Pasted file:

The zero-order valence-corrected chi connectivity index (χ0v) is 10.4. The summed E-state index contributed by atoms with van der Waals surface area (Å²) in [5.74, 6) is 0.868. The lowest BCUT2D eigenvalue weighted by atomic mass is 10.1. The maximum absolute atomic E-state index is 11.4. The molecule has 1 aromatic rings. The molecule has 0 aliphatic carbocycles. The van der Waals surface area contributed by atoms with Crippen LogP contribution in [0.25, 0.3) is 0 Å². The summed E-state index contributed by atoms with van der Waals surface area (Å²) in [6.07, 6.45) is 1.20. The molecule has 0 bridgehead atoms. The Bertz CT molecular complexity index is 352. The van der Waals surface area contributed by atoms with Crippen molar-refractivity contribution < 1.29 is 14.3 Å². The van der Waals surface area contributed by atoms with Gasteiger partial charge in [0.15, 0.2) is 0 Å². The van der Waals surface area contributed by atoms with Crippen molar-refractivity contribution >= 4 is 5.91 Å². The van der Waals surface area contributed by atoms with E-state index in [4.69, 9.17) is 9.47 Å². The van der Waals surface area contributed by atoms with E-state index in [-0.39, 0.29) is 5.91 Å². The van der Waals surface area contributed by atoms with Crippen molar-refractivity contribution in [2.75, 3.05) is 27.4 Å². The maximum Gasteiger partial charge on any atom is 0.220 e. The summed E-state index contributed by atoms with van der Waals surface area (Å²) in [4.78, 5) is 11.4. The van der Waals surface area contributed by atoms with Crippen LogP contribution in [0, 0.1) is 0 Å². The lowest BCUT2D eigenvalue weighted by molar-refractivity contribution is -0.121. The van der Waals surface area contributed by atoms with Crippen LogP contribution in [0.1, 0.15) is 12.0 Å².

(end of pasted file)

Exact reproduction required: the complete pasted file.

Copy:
The zero-order valence-corrected chi connectivity index (χ0v) is 10.4. The summed E-state index contributed by atoms with van der Waals surface area (Å²) in [5.74, 6) is 0.868. The lowest BCUT2D eigenvalue weighted by atomic mass is 10.1. The maximum absolute atomic E-state index is 11.4. The molecule has 1 aromatic rings. The molecule has 0 aliphatic carbocycles. The van der Waals surface area contributed by atoms with Crippen LogP contribution in [0.25, 0.3) is 0 Å². The summed E-state index contributed by atoms with van der Waals surface area (Å²) in [6.07, 6.45) is 1.20. The molecule has 0 bridgehead atoms. The Bertz CT molecular complexity index is 352. The van der Waals surface area contributed by atoms with Crippen molar-refractivity contribution < 1.29 is 14.3 Å². The van der Waals surface area contributed by atoms with Gasteiger partial charge in [0.15, 0.2) is 0 Å². The van der Waals surface area contributed by atoms with Crippen molar-refractivity contribution >= 4 is 5.91 Å². The van der Waals surface area contributed by atoms with E-state index in [4.69, 9.17) is 9.47 Å². The van der Waals surface area contributed by atoms with E-state index in [-0.39, 0.29) is 5.91 Å². The van der Waals surface area contributed by atoms with Crippen molar-refractivity contribution in [2.75, 3.05) is 27.4 Å². The maximum Gasteiger partial charge on any atom is 0.220 e. The summed E-state index contributed by atoms with van der Waals surface area (Å²) in [4.78, 5) is 11.4. The van der Waals surface area contributed by atoms with Crippen LogP contribution in [0, 0.1) is 0 Å². The lowest BCUT2D eigenvalue weighted by molar-refractivity contribution is -0.121. The van der Waals surface area contributed by atoms with Crippen LogP contribution in [0.1, 0.15) is 12.0 Å².